Journal of Advanced Pharmacy Education & Research
 
 
Review Article
Year : 2017   |  Volume : 7   |  Issue : 1   |  Page : 31-33  

Antibacterial efficacy of herbal mouthwash against oral microbes - in vitro assay

T. V. Rajalakshmi Rakshanaa, T. Lakshmi

Correspondence Address:Department of Pharmacology, Saveetha Dental College and Hospitals, Saveetha University, Chennai, Tamil Nadu, India

Source of Support: None, Conflict of Interest: None


DOI: 10.4103/2231-4040.197331

Abstract  

The study was to evaluate in vitro antibacterial effect of herbal mouthwash containing Liquorice root, Tulsi leaf against Streptococcus mutans, Streptococcus salivarius, Streptococcus sanguis, and Lactobacillus acidophilus. ATCC strains were obtained from Hi media (Mumbai). Using Agar well diffusion method, susceptibility tests were performed overnight incubation at 37°C. All tests were performed in duplicate. Minimum inhibitory concentration (MIC) and minimum bactericidal concentration (MBC) were also performed by broth dilution method. The herbal mouthwash showed significant antibacterial efficacy against the oral microbes tested. MIC/MBC shows good efficacy against S. mutans and related strains and moderate efficacy against L. acidophilus. The search for herbal compounds with antibacterial efficacy is a progressing challenge, and medicinal plants have been considered an interesting alternative to synthetic drug. In conclusion, the study reveals that the herbal mouthwash possesses significant anticariogenic/antiplaque efficacy.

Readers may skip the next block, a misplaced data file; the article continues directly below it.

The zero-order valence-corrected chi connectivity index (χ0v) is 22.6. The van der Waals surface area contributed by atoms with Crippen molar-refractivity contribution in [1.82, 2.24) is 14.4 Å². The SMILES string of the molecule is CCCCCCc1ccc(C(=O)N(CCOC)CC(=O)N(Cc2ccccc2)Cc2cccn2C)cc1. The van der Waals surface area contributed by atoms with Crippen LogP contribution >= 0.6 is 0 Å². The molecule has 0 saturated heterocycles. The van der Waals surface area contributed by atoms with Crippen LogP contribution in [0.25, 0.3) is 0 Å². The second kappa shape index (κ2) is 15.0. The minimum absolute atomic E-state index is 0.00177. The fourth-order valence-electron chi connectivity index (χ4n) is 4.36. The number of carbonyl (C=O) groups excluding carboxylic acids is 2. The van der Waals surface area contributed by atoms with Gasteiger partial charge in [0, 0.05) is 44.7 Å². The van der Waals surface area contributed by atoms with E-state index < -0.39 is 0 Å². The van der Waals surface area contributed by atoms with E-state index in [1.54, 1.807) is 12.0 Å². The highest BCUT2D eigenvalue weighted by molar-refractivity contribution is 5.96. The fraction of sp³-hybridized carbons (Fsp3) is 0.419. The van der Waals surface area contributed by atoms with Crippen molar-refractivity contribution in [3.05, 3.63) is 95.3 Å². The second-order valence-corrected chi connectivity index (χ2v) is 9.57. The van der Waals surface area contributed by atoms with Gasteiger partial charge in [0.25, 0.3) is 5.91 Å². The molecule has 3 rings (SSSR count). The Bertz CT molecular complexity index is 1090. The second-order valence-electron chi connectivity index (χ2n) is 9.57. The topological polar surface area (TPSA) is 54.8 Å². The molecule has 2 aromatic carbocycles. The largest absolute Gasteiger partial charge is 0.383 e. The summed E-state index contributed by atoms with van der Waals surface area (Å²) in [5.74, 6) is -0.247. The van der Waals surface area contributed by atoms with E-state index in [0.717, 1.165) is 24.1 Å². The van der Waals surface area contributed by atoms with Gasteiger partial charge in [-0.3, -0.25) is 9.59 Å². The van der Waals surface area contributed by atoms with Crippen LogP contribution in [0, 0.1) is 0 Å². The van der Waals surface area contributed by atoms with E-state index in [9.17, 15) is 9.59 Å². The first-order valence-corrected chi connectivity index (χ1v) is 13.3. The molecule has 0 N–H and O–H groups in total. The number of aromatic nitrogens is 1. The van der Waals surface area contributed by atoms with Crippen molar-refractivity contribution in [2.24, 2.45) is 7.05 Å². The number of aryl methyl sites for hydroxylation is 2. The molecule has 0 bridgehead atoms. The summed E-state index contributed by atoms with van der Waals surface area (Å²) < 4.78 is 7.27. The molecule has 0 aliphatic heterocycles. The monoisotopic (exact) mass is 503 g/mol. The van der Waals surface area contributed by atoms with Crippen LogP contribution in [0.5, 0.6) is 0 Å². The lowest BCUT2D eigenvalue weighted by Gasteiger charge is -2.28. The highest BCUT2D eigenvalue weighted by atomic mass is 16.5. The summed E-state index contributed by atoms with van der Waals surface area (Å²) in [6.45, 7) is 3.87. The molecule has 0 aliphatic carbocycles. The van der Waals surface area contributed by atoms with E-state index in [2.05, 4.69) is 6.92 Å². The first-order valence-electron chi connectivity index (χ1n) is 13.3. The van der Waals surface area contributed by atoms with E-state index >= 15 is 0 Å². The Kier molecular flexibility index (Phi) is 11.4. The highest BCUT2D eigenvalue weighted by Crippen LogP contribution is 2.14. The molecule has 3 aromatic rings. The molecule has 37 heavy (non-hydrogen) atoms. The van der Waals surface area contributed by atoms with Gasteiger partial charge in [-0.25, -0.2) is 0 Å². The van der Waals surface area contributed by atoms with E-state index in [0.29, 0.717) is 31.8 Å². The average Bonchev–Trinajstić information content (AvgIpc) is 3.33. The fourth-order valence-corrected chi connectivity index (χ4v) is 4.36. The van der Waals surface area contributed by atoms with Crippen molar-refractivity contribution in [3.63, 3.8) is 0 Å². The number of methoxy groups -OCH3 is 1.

Keywords: Agar well diffusion, antibacterial, broth dilution, herbal mouthwash

How to cite this article:

Rakshanaa TVR, Lakshmi T. Antibacterial efficacy of herbal mouthwash against oral microbes - in vitro assay. J Adv Pharm Edu Res 2017;7(1):31-33.


Introduction   Top